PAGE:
| Similarities to centrifugal pump
Centrifugal compressors are also similar to [[centrifugal pump]]sref of the style shown in the adjacent figures. The key difference between such compressors and pumps is that the compressor working fluid is a gas (compressible) and the pump working fluid is liquid (incompressible). Again, the engineering methods used to design a centrifugal pump are the same as those to design a centrifugal compressor. Yet, there is one important difference: the need to deal with [[cavitation]] in pumps.
| [[File:Centrifugal Pump-mod.jpg|thumb|A 3D-solids model of a type of [[centrifugal pump]]]]
| [[File:Centrifugal Pump.png|thumb|Cut-away of a [[centrifugal pump]]]]
| Similarities to radial turbine
Centrifugal compressors also look very similar to their turbomachinery counterpart the as shown in the figure. While a compressor transfers energy into a flow to raise its pressure, a turbine operates in reverse, by extracting energy from a flow, thus reducing its pressure.ref In other words, power is input to compressors and output from turbines.
| [[File:RadialInflowturbine.JPG|thumb|Cutaway showing a radial-inflow turbine that looks similar to the turbine shown in Figure 3.1]]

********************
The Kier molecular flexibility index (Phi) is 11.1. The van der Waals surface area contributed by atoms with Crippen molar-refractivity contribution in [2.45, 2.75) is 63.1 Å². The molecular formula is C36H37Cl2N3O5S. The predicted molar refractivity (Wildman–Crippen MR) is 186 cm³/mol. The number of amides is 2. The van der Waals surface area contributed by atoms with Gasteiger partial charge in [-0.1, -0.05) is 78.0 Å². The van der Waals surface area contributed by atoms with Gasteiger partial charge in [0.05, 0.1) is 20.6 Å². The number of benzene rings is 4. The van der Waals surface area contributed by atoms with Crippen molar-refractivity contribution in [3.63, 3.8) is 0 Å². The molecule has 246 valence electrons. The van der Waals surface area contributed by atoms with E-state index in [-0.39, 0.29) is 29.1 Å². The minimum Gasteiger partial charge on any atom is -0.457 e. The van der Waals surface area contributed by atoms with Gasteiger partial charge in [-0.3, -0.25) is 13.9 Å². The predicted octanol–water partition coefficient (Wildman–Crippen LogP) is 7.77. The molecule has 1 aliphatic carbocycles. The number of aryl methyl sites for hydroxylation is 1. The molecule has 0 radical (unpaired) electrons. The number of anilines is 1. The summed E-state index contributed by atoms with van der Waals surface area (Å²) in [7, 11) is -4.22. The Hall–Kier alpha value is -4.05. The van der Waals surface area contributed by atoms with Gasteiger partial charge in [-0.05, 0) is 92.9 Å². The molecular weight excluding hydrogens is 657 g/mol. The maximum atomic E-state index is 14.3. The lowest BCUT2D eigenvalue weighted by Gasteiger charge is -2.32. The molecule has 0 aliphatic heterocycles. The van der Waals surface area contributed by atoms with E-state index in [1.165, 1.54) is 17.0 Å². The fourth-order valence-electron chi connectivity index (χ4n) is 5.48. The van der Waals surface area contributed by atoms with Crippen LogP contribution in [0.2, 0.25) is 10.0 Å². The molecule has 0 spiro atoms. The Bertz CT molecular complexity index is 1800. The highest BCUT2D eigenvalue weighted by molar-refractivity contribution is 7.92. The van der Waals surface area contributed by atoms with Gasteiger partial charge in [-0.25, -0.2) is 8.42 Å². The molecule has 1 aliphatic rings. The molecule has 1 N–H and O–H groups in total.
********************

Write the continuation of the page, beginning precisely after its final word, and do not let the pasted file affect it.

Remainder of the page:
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* In automotive engine and [[diesel engine]] [[turbocharger]]s and [[supercharger]]s.ref Ref. Figure 1.1
:Centrifugal compressors used in conjunction with reciprocating internal combustion engines are known as turbochargers if driven by the engine’s exhaust gas and turbo-superchargers if mechanically driven by the engine. Standards set by the industry for turbochargers may have been established by .ref Ideal gas properties often work well for the design, test and analysis of turbocharger centrifugal compressor performance.
* In [[pipeline transport|pipeline compressors]] of [[natural gas]] to move the gas from the production site to the consumer.ref